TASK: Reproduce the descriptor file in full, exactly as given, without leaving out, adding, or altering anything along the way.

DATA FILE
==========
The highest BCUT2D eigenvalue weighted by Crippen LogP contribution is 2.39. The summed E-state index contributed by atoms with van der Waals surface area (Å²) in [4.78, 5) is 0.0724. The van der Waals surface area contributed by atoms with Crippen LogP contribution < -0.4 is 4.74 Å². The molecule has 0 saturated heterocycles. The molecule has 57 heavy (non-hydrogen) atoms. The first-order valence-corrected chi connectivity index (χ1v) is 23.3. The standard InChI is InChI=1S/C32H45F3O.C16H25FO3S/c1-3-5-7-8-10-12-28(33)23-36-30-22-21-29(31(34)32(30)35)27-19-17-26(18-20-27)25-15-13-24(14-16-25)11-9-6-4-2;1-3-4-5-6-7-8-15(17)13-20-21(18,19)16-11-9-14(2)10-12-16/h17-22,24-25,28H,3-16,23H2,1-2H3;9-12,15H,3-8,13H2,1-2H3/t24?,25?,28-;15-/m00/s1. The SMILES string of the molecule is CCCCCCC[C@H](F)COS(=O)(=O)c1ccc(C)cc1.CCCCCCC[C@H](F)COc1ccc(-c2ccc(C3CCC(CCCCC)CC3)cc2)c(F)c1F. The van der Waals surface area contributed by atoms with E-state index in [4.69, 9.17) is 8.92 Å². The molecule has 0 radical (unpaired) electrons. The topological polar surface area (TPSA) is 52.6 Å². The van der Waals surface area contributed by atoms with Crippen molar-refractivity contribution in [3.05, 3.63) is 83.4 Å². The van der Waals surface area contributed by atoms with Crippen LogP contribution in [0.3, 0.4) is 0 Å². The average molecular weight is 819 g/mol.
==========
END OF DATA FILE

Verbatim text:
The highest BCUT2D eigenvalue weighted by Crippen LogP contribution is 2.39. The summed E-state index contributed by atoms with van der Waals surface area (Å²) in [4.78, 5) is 0.0724. The van der Waals surface area contributed by atoms with Crippen LogP contribution < -0.4 is 4.74 Å². The molecule has 0 saturated heterocycles. The molecule has 57 heavy (non-hydrogen) atoms. The first-order valence-corrected chi connectivity index (χ1v) is 23.3. The standard InChI is InChI=1S/C32H45F3O.C16H25FO3S/c1-3-5-7-8-10-12-28(33)23-36-30-22-21-29(31(34)32(30)35)27-19-17-26(18-20-27)25-15-13-24(14-16-25)11-9-6-4-2;1-3-4-5-6-7-8-15(17)13-20-21(18,19)16-11-9-14(2)10-12-16/h17-22,24-25,28H,3-16,23H2,1-2H3;9-12,15H,3-8,13H2,1-2H3/t24?,25?,28-;15-/m00/s1. The SMILES string of the molecule is CCCCCCC[C@H](F)COS(=O)(=O)c1ccc(C)cc1.CCCCCCC[C@H](F)COc1ccc(-c2ccc(C3CCC(CCCCC)CC3)cc2)c(F)c1F. The van der Waals surface area contributed by atoms with E-state index in [4.69, 9.17) is 8.92 Å². The molecule has 0 radical (unpaired) electrons. The topological polar surface area (TPSA) is 52.6 Å². The van der Waals surface area contributed by atoms with Crippen molar-refractivity contribution in [3.05, 3.63) is 83.4 Å². The van der Waals surface area contributed by atoms with Crippen LogP contribution in [0.3, 0.4) is 0 Å². The average molecular weight is 819 g/mol.